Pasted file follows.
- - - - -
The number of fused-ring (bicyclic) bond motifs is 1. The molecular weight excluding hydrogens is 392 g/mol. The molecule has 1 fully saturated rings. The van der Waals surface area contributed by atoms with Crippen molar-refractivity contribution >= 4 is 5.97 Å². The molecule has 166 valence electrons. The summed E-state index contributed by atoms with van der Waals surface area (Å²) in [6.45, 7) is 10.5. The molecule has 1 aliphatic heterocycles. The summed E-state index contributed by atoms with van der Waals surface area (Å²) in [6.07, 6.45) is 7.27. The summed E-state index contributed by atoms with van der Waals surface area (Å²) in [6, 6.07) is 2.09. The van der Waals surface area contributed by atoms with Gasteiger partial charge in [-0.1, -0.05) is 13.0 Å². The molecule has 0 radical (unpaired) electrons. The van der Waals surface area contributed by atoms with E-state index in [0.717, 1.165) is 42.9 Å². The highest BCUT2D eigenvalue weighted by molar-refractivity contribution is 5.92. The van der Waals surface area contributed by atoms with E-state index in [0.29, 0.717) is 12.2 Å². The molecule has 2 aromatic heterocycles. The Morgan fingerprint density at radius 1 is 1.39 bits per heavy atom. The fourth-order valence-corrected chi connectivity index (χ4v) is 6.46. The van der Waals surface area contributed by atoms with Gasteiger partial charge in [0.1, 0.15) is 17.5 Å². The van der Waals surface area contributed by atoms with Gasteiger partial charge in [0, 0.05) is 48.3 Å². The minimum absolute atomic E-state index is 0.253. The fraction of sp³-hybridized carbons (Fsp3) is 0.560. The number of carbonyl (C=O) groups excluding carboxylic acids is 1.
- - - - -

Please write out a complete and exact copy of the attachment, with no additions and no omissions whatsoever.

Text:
The number of fused-ring (bicyclic) bond motifs is 1. The molecular weight excluding hydrogens is 392 g/mol. The molecule has 1 fully saturated rings. The van der Waals surface area contributed by atoms with Crippen molar-refractivity contribution >= 4 is 5.97 Å². The molecule has 166 valence electrons. The summed E-state index contributed by atoms with van der Waals surface area (Å²) in [6.45, 7) is 10.5. The molecule has 1 aliphatic heterocycles. The summed E-state index contributed by atoms with van der Waals surface area (Å²) in [6.07, 6.45) is 7.27. The summed E-state index contributed by atoms with van der Waals surface area (Å²) in [6, 6.07) is 2.09. The van der Waals surface area contributed by atoms with Gasteiger partial charge in [-0.1, -0.05) is 13.0 Å². The molecule has 0 radical (unpaired) electrons. The van der Waals surface area contributed by atoms with E-state index in [0.717, 1.165) is 42.9 Å². The highest BCUT2D eigenvalue weighted by molar-refractivity contribution is 5.92. The van der Waals surface area contributed by atoms with E-state index in [0.29, 0.717) is 12.2 Å². The molecule has 2 aromatic heterocycles. The Morgan fingerprint density at radius 1 is 1.39 bits per heavy atom. The fourth-order valence-corrected chi connectivity index (χ4v) is 6.46. The van der Waals surface area contributed by atoms with Gasteiger partial charge in [0.1, 0.15) is 17.5 Å². The van der Waals surface area contributed by atoms with Gasteiger partial charge in [0, 0.05) is 48.3 Å². The minimum absolute atomic E-state index is 0.253. The fraction of sp³-hybridized carbons (Fsp3) is 0.560. The number of carbonyl (C=O) groups excluding carboxylic acids is 1.